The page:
Thursday, July 24, 2014

Is Housing Too Expensive?

Roller-Coaster Housing Prices
I read a post the other day that said the reason for the flat rate of housing sales is that they are too expensive. According to the article by Frank Anton, only 1 in 6 homes sold is a new home. Currently the percentage is even lower. One of the reasons is the national average has new homes costing 45% more than an existing home. I’m shocked that it took this long to figure out what has been the norm for more than fifty years—new homes almost always cost more than existing homes.

It is this relationship between the new home and the existing home that has provided the base line for affordable housing—the existing older home is the affordable home market. The twisted belief that we can build new affordable housing is the mantra pushed by agencies, charities, and cities. And the only way it happens is by subsidies, fees tacked on new housing, and grants. In other words new affordable housing exists because someone other than the homebuyer is contributing to the bottom line cost of the house. Which brings me back to home prices.

Outside of those few who believe that all homebuilders are carpetbaggers, speculators, and opportunists, almost every builder I know won’t build unless he has a confirmed market. There is little if any speculative building today, this is a lesson they learned in 2008 when it all when to hell in a lender’s basket. To believe that builders just throw out product like they were chumming for tuna is just plain silly—the forces of the marketplace would kill them.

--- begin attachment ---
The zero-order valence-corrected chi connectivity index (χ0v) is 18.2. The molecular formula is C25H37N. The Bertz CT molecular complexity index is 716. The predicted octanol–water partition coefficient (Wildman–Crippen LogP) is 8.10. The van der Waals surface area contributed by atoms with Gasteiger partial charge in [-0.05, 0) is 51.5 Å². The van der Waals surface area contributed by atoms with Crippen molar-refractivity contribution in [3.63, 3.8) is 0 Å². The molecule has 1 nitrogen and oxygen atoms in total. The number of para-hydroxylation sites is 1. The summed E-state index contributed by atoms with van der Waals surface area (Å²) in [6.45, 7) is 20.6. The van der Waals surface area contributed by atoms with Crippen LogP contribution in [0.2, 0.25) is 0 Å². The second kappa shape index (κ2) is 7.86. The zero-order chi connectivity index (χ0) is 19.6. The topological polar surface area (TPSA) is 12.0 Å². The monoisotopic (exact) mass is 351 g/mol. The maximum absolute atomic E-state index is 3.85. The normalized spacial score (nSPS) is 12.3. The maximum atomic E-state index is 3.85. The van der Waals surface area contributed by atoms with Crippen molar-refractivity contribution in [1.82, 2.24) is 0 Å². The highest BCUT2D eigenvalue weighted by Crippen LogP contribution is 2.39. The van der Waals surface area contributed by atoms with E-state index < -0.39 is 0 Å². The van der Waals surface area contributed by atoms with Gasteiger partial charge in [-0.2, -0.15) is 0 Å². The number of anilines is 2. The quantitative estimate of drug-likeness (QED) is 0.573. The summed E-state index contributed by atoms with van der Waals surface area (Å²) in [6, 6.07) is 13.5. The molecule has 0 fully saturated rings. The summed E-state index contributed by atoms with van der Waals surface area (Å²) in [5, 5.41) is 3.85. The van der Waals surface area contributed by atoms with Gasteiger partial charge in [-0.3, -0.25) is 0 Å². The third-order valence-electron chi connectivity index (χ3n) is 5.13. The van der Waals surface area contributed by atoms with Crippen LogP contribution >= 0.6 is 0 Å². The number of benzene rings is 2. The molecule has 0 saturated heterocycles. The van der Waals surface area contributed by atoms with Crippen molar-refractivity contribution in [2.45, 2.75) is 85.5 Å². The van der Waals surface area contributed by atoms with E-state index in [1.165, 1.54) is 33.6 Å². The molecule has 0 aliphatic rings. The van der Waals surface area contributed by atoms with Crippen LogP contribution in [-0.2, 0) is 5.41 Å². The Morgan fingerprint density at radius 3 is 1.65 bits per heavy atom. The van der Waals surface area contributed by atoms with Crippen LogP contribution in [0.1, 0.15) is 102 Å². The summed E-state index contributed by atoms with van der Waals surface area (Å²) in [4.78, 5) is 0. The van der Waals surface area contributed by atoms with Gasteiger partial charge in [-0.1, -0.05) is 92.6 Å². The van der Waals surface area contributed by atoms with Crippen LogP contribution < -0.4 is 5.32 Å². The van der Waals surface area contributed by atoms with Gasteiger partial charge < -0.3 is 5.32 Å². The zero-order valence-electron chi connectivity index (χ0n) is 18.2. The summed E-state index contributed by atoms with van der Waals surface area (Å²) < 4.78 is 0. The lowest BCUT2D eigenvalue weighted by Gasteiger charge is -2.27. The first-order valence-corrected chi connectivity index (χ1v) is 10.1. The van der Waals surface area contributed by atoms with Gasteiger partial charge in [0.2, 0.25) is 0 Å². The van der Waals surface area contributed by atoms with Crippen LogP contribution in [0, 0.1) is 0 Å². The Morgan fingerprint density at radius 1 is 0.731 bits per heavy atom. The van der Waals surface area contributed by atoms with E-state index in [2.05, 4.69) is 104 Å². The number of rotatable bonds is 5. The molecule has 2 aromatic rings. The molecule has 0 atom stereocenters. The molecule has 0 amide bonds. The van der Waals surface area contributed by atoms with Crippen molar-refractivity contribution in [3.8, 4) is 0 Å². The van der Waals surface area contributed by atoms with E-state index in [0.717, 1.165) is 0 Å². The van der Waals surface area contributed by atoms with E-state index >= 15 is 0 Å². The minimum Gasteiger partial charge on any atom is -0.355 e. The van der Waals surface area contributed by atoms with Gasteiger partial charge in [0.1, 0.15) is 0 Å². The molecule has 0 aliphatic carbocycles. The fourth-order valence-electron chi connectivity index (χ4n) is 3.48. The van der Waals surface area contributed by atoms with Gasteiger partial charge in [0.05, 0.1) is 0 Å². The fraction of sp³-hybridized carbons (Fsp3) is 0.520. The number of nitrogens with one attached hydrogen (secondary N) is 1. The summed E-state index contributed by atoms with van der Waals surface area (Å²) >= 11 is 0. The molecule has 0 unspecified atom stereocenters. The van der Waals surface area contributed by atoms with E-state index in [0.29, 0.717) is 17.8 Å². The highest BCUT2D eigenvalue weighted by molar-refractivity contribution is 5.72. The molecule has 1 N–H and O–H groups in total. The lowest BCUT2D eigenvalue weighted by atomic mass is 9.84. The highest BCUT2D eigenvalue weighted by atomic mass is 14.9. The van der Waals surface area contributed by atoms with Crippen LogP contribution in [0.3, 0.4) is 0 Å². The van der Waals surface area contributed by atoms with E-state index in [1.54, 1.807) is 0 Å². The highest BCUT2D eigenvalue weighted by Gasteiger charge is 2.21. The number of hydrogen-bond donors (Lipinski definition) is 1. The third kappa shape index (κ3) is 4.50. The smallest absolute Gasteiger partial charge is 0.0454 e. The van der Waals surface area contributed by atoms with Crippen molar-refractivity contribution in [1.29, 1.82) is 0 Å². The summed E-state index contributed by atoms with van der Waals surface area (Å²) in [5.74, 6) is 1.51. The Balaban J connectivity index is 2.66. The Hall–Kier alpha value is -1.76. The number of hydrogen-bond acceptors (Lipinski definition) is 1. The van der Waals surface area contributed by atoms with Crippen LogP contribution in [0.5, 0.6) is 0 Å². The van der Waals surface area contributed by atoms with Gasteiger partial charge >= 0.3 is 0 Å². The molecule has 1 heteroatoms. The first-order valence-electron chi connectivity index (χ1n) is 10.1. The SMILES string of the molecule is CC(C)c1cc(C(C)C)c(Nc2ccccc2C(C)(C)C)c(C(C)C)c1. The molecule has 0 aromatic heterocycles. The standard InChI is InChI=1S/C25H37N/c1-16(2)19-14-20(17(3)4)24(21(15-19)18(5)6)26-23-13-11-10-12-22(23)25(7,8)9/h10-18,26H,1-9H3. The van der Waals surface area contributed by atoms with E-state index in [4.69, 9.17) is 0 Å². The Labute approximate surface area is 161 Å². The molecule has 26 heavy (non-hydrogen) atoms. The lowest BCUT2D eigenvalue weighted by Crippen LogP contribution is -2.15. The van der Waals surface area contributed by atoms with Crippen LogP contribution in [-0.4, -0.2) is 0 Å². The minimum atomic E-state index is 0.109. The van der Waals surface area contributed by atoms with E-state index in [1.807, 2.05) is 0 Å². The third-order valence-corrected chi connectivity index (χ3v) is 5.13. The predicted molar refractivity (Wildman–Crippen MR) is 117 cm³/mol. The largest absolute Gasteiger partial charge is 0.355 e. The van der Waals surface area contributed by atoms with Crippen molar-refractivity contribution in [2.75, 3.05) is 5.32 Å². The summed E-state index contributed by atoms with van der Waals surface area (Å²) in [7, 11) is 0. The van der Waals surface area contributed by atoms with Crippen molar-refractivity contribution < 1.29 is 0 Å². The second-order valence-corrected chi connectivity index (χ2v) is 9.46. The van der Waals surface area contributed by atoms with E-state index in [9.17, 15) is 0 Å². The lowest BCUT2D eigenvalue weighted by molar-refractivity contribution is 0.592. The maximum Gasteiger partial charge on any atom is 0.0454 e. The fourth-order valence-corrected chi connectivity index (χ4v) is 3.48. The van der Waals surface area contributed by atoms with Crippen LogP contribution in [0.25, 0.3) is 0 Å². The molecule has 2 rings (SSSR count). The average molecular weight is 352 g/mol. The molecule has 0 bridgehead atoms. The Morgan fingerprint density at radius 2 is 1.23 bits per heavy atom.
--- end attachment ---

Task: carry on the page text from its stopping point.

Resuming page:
At any time in any market housing will be too expensive—until it's not. What controls housing costs are five things: land cost, entitlements, materials, labor, and profit. Working backwards the builder makes choices through these five factors to set his price. He narrows his profit, he finds cheaper or non-union labor, he buys materials in bulk, he begs for fee reductions (building the park may be cheaper than paying the park fees), and lastly maybe he can renegotiate the land cost. It is a complex dance played to the tune of the band—the marketplace—that has its own balancing act of interest rates, debt, and income.